Pastoral Life in Rome

Written by Christopher Furmage

Fifth year Seminarian for the Diocese of Motherwell

January 17, 2023

Seminary life consistently provides a variety of distinct opportunities. The seminary is located in Rome, which in itself provides opportunities I never imagined  experiencing in my life. I also didn’t realise the different things I would be required to do as part of my seminary formation.

One of these unique experiences is the pastoral work that the seminarians are asked to take part in every year. There are various opportunities and groups to work with while we are here in Rome and this gives us a great opportunity for different pastoral experiences. In my first year I was asked to provide catechesis to primary school children at an American parish, which was an enriching experience, and a great insight into future activities as a priest.

Upon returning to Rome this year I was asked to be involved in a completely different kind of pastoral placement; volunteering with the Missionaries of Charity in one of their Roman houses located next door to the Vatican. I had a good idea what to expect as others from the seminary had been there in previous years. It was also quite a handy appointment as being right next to the Vatican means many more and frequent trips to St. Peters, and useful for nipping over to send Christmas cards via the Vatican post!

So who are the Missionaries of Charity? What do they do? 

The Missionaries of Charity were originally founded by Mother Theresa of Calcutta with the mission to care for the poorest of the poor who were completely neglected by society. In the house  where I help out, they provide shelter for homeless men and women, as well as a soup kitchen where a warm meal is always waiting.

The Missionaries have separate spaces for men and women and naturally I help in the part which is for the men. I turn up to help around 4:30pm every Monday and aid them in setting up all of the tables for the men, food preparation and cooking, and finally cleaning the entire refectory. When I was first asked to do this I was quite nervous as I thought that I would be heavily limited by my Italian language skills – thankfully the Sisters speak English and the men put up with my rusty Italian.

My first week was straight into the deep end; setting up all of the tables, peeling and chopping around 200 carrots, and shredding a kilogram  of parmesan cheese. Then, before I knew it, we were asked to head into the refectory and pray with the men. I was then very quickly given an Italian Bible and asked to read the day’s Gospel. This was absolutely terrifying and I wondered what these people thought of me completely butchering the pronunciation of some of these words. But it worked out okay in the end. The only issue with this experience however, was demonstrating that I could speak a bit of Italian and so this quickly became one of my weekly activities. Once I was even asked to preach in Italian!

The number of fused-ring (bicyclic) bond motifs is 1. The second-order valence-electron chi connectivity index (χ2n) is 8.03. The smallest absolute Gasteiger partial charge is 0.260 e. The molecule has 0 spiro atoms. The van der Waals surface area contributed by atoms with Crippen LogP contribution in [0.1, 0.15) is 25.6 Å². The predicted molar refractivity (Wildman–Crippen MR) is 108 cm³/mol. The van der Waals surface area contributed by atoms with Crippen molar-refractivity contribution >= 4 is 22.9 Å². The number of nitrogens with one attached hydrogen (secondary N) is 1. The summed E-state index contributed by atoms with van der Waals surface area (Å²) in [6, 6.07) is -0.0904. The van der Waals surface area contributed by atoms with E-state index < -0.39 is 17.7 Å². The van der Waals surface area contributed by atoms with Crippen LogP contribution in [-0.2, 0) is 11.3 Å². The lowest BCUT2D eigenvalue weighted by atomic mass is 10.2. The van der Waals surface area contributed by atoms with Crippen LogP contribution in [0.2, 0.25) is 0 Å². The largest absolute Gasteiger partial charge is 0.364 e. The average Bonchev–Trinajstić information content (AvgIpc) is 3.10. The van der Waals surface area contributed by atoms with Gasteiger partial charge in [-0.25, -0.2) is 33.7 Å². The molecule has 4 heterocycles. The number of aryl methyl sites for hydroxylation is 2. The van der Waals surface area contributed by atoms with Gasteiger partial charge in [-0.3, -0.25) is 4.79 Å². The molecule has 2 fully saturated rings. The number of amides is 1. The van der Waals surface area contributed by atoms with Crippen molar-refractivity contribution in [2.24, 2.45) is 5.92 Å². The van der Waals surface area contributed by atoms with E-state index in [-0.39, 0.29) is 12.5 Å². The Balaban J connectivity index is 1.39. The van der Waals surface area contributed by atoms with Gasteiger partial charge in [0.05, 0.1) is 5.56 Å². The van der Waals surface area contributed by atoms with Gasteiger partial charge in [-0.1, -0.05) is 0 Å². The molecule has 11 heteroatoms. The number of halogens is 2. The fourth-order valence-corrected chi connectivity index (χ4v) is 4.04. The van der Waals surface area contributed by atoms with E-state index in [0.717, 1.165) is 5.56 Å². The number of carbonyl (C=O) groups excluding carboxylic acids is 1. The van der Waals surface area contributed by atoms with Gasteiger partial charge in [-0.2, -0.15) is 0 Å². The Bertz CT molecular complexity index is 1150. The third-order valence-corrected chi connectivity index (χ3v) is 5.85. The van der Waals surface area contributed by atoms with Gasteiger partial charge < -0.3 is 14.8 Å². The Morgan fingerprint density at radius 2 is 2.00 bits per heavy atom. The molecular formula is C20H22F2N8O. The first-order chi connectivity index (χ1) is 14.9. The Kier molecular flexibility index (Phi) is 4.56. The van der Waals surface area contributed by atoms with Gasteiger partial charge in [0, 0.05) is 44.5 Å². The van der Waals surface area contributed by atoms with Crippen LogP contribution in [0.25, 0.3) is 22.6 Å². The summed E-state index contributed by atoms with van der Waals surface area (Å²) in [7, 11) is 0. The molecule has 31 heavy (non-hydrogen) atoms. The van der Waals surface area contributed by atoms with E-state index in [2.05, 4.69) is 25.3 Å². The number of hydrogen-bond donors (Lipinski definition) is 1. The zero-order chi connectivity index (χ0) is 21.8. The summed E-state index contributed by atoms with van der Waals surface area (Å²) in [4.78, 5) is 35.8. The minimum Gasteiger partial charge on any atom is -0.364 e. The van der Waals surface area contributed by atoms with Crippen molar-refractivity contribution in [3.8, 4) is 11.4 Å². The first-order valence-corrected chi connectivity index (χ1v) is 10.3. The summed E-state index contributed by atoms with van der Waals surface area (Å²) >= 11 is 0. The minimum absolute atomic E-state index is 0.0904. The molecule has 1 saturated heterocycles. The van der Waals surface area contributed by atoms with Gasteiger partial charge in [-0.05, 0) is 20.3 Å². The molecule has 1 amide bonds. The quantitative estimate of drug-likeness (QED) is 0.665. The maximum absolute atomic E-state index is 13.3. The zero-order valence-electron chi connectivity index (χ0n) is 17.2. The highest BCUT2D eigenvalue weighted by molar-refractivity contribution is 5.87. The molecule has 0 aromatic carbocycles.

After a couple of weeks there was another helper who started to show up on the regular. Fr Mario, a priest from Italy and member of the Missionaries of Charity. Fr Mario brings a lot of humour into the kitchen and is very keen on getting me involved with the preaching and reading of the Gospel. This has been a great challenge and a lot of fun trying to improve my Italian. 

Soon enough 6:30pm comes around, the men have left, and we begin to clean up of the entire place. All of the chairs are stacked, tables wiped, floors brushed and mopped. Before I know it, it’s all over and I’m heading for the bus which takes me back up to the Seminary on Via Cassia. 

One thing I thought of when I was asked to take up this pastoral placement was how tired I would be as I spent all day in the city centre, after four hours of class and returning to the college for 7:30pm. But this couldn’t have been further from the truth. 

I often find myself simply cherishing the small act of charity I was able to help with that day, as well as the difference these men who take time to speak to us and get to know us makes to my life. It really is an experience I look forward to every single week and very much enjoy. It has provided me with a lot of food for reflection  as I journey back ‘up the road’. I often think of how I would prefer nothing other than to be doing this on a Monday afternoon.

I would encourage everyone to look up the Missionaries of Charity to find out more about them, and to support them in any way that you can – be it through prayer, volunteering, or a financial donation.